Topic 740, No. 4: Accounting for the Base Erosion Anti-Abuse Tax


Background


Under the Tax Cuts and Jobs Act, an entity must pay a Base Erosion Anti-Abuse Tax (BEAT) if the BEAT is greater than its regular tax liability. The BEAT calculation eliminates the deduction of certain payments made to foreign affiliates (referred to as base erosion payments) but applies a lower tax rate on the resulting BEAT income.
 

Question


Does the FASB staff believe that deferred tax assets and liabilities should be measured at the statutory tax rate of the regular tax system or the lower BEAT tax rate if the taxpayer expects to be subject to BEAT?  
 

Response


The FASB staff believes that the BEAT is similar to the alternative minimum tax (AMT) under prior tax law. The AMT was a parallel tax system that resulted in a minimum level of corporate taxation in situations in which regular taxable income was lower than the alternative minimum taxable income due to “preference items” that were not deductible for AMT purposes. An entity that paid the AMT received a tax credit for the tax paid in excess of the amount computed on the basis of the regular tax system. An entity subject to the BEAT does not receive a tax credit for the tax paid in excess of the amount computed on the basis of the regular tax system, but the FASB staff believes that the BEAT is similar to the AMT in that it is designed to be an incremental tax in which an entity can never pay less, and may pay more, than their regular tax liability.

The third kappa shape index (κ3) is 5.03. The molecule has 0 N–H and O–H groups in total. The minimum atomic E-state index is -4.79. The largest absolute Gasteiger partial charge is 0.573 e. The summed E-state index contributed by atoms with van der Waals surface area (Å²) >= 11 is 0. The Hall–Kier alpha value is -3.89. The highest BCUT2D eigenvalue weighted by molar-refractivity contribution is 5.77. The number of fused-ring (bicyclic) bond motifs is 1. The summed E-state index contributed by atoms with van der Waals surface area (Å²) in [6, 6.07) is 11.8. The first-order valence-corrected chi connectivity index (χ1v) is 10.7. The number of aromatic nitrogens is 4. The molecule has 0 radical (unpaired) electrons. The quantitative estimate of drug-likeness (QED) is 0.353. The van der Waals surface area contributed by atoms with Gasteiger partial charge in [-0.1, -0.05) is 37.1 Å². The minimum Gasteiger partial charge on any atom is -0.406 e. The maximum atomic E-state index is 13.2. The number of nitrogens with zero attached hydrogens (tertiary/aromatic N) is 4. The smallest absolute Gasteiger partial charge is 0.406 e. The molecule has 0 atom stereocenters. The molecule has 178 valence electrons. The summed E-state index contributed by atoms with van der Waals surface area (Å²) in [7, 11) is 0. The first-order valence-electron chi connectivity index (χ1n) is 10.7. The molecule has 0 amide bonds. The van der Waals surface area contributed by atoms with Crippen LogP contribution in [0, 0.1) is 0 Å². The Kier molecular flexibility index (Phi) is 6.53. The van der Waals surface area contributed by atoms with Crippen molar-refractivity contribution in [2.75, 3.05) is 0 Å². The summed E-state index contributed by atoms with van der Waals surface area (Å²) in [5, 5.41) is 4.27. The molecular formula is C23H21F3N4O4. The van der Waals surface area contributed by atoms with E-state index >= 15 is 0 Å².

Paragraphs 740-10-30-11 and 740-10-55-32 address the AMT and require an entity to measure deferred taxes using the statutory tax rate under the regular tax system. Paragraph 740-10-30-11 states:

“…[I]t would be counterintuitive if the addition of alternative minimum tax provisions to the tax law were to have the effect of reducing the amount of an entity's income tax expense for financial reporting, given that the provisions of alternative minimum tax may be either neutral or adverse but never beneficial to an entity.”

Therefore, the FASB staff believes that an entity that is subject to BEAT should measure deferred tax assets and liabilities using the statutory tax rate under the regular tax system. The FASB staff believes that measuring a deferred tax liability at the lower BEAT rate would not reflect the amount an entity would ultimately pay because the BEAT would exceed the tax under the regular tax system using the 21 percent statutory tax rate.

Although an entity may believe that it expects to be subject to the BEAT for the foreseeable future, paragraph 740-10-30-11 further states that “no one can predict whether an entity will always be an alternative minimum tax taxpayer.” The FASB staff believes that a similar conclusion could be applied to BEAT. In addition, taxpayers may take measures to reduce their BEAT exposure and, therefore, ultimately pay taxes at or close to the 21 percent statutory tax rate.

The FASB staff believes that the guidance in Topic 740 therefore indicates that the incremental effect of BEAT should be recognized in the year the BEAT is incurred. The staff also believes that an entity would not need to evaluate the effect of potentially paying the BEAT in future years on the realization of deferred tax assets recognized under the regular tax system because the realization of the deferred tax asset (for example, a tax credit) would reduce its regular tax liability, even when an incremental BEAT liability would be owed in that period. Regardless of any year-over-year effective tax rate fluctuations, the effective tax rate (excluding other permanent items) under this approach would always be equal to or in excess of the statutory tax rate of 21 percent.



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